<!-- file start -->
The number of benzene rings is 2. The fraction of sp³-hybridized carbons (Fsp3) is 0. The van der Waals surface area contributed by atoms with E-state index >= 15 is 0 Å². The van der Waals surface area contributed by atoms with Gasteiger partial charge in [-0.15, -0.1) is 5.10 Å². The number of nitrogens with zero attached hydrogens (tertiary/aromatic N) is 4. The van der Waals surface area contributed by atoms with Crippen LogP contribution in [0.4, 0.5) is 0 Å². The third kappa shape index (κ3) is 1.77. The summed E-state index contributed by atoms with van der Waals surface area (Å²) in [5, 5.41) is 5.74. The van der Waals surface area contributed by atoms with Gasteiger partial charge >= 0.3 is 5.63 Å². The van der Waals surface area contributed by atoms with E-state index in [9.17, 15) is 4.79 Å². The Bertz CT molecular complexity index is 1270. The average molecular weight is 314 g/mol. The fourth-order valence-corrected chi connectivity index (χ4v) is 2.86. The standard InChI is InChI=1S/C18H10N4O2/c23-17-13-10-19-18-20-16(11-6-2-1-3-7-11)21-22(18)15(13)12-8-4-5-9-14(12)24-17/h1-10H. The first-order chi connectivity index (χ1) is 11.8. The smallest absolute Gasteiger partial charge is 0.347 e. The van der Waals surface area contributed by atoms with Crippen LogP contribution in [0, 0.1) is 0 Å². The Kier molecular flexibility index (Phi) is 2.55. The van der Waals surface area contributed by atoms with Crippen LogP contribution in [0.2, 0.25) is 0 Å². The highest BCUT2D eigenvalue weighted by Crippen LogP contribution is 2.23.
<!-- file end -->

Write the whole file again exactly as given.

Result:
The number of benzene rings is 2. The fraction of sp³-hybridized carbons (Fsp3) is 0. The van der Waals surface area contributed by atoms with E-state index >= 15 is 0 Å². The van der Waals surface area contributed by atoms with Gasteiger partial charge in [-0.15, -0.1) is 5.10 Å². The number of nitrogens with zero attached hydrogens (tertiary/aromatic N) is 4. The van der Waals surface area contributed by atoms with Crippen LogP contribution in [0.4, 0.5) is 0 Å². The third kappa shape index (κ3) is 1.77. The summed E-state index contributed by atoms with van der Waals surface area (Å²) in [5, 5.41) is 5.74. The van der Waals surface area contributed by atoms with Gasteiger partial charge >= 0.3 is 5.63 Å². The van der Waals surface area contributed by atoms with E-state index in [9.17, 15) is 4.79 Å². The Bertz CT molecular complexity index is 1270. The average molecular weight is 314 g/mol. The fourth-order valence-corrected chi connectivity index (χ4v) is 2.86. The standard InChI is InChI=1S/C18H10N4O2/c23-17-13-10-19-18-20-16(11-6-2-1-3-7-11)21-22(18)15(13)12-8-4-5-9-14(12)24-17/h1-10H. The first-order chi connectivity index (χ1) is 11.8. The smallest absolute Gasteiger partial charge is 0.347 e. The van der Waals surface area contributed by atoms with Crippen LogP contribution in [0, 0.1) is 0 Å². The Kier molecular flexibility index (Phi) is 2.55. The van der Waals surface area contributed by atoms with Crippen LogP contribution in [0.2, 0.25) is 0 Å². The highest BCUT2D eigenvalue weighted by Crippen LogP contribution is 2.23.